I'm going to move my existing compost
bins due to a planned house extension. They are just a couple of pallet bays which I throw everything in and empty/turn once a year. It suits my lazy style but does have drawbacks - no lid means the heap is always wet and cool and doesn't kill weed seeds, the birds and dogs fish out anything they think
is interesting (our pup has a few upset tummies I think due to eating something she shouldn't, like overripe pears), and I think a rat family lives in one side. So I have an old wheelie bin maybe 18 in section 4 ft tall. It has a lid and wheels, but has a split up one side. I've been using it for garden rubbish - ie plastic /metal bits that I find or generate in the garden, but I'm wondering whether I can make it into a worm bin.
I think if I only use the new bin for kitchen scraps I won't need such a big compost bin. I do compost most garden weeds and such in situ - chop and dropping etc. Actually I chuck the nastier stuff under my willow fedge and let them fight it out, slowly the soil is building there.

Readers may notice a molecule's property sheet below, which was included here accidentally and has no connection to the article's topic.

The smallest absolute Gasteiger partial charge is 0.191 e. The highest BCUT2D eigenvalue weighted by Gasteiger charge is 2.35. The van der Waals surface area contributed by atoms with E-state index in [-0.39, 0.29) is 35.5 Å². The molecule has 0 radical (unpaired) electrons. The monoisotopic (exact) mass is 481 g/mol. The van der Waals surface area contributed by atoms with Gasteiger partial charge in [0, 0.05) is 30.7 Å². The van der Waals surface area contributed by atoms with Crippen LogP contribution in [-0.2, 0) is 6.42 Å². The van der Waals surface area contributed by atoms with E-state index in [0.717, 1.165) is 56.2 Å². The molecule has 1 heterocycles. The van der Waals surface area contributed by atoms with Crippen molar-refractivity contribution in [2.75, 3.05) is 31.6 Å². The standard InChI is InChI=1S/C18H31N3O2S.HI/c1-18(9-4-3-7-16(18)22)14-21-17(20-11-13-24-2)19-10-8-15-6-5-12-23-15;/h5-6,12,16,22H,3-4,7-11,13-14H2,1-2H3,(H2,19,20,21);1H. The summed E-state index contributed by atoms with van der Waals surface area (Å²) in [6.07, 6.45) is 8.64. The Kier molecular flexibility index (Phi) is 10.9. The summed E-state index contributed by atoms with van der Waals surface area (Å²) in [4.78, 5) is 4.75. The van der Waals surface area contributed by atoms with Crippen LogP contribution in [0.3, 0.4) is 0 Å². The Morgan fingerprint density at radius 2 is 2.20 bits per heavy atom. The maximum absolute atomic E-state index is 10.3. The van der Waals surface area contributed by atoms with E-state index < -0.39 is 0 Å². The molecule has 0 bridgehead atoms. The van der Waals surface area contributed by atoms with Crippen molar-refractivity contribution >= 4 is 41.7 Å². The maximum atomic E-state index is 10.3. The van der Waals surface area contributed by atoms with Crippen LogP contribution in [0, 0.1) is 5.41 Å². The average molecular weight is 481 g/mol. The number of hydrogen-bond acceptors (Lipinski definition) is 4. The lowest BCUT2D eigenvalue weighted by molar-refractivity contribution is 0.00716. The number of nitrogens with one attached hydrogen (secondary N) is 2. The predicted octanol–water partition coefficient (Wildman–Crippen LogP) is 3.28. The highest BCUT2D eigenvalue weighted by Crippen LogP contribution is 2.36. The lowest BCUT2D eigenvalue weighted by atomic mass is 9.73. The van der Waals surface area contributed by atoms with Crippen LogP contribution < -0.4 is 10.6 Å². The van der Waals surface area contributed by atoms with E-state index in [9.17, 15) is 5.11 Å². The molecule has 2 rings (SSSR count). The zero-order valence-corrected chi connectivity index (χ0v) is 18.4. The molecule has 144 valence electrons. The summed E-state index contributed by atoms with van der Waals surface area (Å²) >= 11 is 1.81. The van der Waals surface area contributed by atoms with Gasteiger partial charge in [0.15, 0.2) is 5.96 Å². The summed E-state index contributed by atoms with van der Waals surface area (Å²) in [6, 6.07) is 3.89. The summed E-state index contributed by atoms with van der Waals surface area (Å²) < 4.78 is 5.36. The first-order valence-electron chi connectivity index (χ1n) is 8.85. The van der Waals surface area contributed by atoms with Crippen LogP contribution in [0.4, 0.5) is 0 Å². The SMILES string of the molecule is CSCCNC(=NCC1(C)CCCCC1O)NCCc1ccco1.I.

So this (attached) is my schematic of how I'm imagining the bin. I'll find or make a suitable tray that fits in the bottom of the wheelie bin, above that is a mesh which holds the worm chamber material above, but lets finished compost fall into the tray. New scraps, cardboard
, charcoal? are loaded at the top. I'll fish some likely looking worms out of the existing heap when I empty it to start my population.
How big should
I make the holes in the mesh?
Are rats likely to get in - how could the risk be reduced?
What have I forgotten, is that how a worm bin should work?
My climate is mild and moist all year (usually between 5 and 15 deg Celcius), so I'm not too worried about the worms getting too hot or cold. I can make sure the bin is out of the sun (should it ever return!)